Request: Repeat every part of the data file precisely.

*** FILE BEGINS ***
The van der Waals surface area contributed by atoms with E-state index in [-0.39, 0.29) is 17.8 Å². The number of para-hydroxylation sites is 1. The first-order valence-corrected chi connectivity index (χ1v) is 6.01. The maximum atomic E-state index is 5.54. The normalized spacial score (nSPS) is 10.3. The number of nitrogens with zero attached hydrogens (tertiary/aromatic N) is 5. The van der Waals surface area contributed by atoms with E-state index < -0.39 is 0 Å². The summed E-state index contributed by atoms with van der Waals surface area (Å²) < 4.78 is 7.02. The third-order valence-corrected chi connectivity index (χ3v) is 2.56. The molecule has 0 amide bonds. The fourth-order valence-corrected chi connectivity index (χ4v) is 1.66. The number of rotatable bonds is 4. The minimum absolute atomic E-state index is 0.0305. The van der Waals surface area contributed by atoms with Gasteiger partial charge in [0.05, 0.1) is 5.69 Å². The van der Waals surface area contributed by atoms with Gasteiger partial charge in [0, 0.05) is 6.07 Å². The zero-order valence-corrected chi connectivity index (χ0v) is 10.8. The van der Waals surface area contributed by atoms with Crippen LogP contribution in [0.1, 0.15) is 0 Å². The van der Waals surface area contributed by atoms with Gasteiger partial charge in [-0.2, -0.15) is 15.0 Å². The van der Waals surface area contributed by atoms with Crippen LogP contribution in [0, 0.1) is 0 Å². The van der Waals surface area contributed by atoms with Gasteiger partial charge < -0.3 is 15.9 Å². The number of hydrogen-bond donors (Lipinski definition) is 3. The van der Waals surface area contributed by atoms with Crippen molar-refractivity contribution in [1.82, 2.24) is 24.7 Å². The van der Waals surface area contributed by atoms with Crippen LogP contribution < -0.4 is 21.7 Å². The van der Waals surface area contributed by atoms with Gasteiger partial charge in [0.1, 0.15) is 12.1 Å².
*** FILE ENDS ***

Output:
The van der Waals surface area contributed by atoms with E-state index in [-0.39, 0.29) is 17.8 Å². The number of para-hydroxylation sites is 1. The first-order valence-corrected chi connectivity index (χ1v) is 6.01. The maximum atomic E-state index is 5.54. The normalized spacial score (nSPS) is 10.3. The number of nitrogens with zero attached hydrogens (tertiary/aromatic N) is 5. The van der Waals surface area contributed by atoms with E-state index < -0.39 is 0 Å². The summed E-state index contributed by atoms with van der Waals surface area (Å²) < 4.78 is 7.02. The third-order valence-corrected chi connectivity index (χ3v) is 2.56. The molecule has 0 amide bonds. The fourth-order valence-corrected chi connectivity index (χ4v) is 1.66. The number of rotatable bonds is 4. The minimum absolute atomic E-state index is 0.0305. The van der Waals surface area contributed by atoms with Gasteiger partial charge in [0.05, 0.1) is 5.69 Å². The van der Waals surface area contributed by atoms with Gasteiger partial charge in [0, 0.05) is 6.07 Å². The zero-order valence-corrected chi connectivity index (χ0v) is 10.8. The van der Waals surface area contributed by atoms with Crippen LogP contribution in [0.1, 0.15) is 0 Å². The van der Waals surface area contributed by atoms with Gasteiger partial charge in [-0.2, -0.15) is 15.0 Å². The van der Waals surface area contributed by atoms with Crippen LogP contribution in [0, 0.1) is 0 Å². The van der Waals surface area contributed by atoms with Gasteiger partial charge < -0.3 is 15.9 Å². The number of hydrogen-bond donors (Lipinski definition) is 3. The van der Waals surface area contributed by atoms with Crippen molar-refractivity contribution in [1.82, 2.24) is 24.7 Å². The van der Waals surface area contributed by atoms with Crippen LogP contribution < -0.4 is 21.7 Å². The van der Waals surface area contributed by atoms with Gasteiger partial charge in [0.1, 0.15) is 12.1 Å².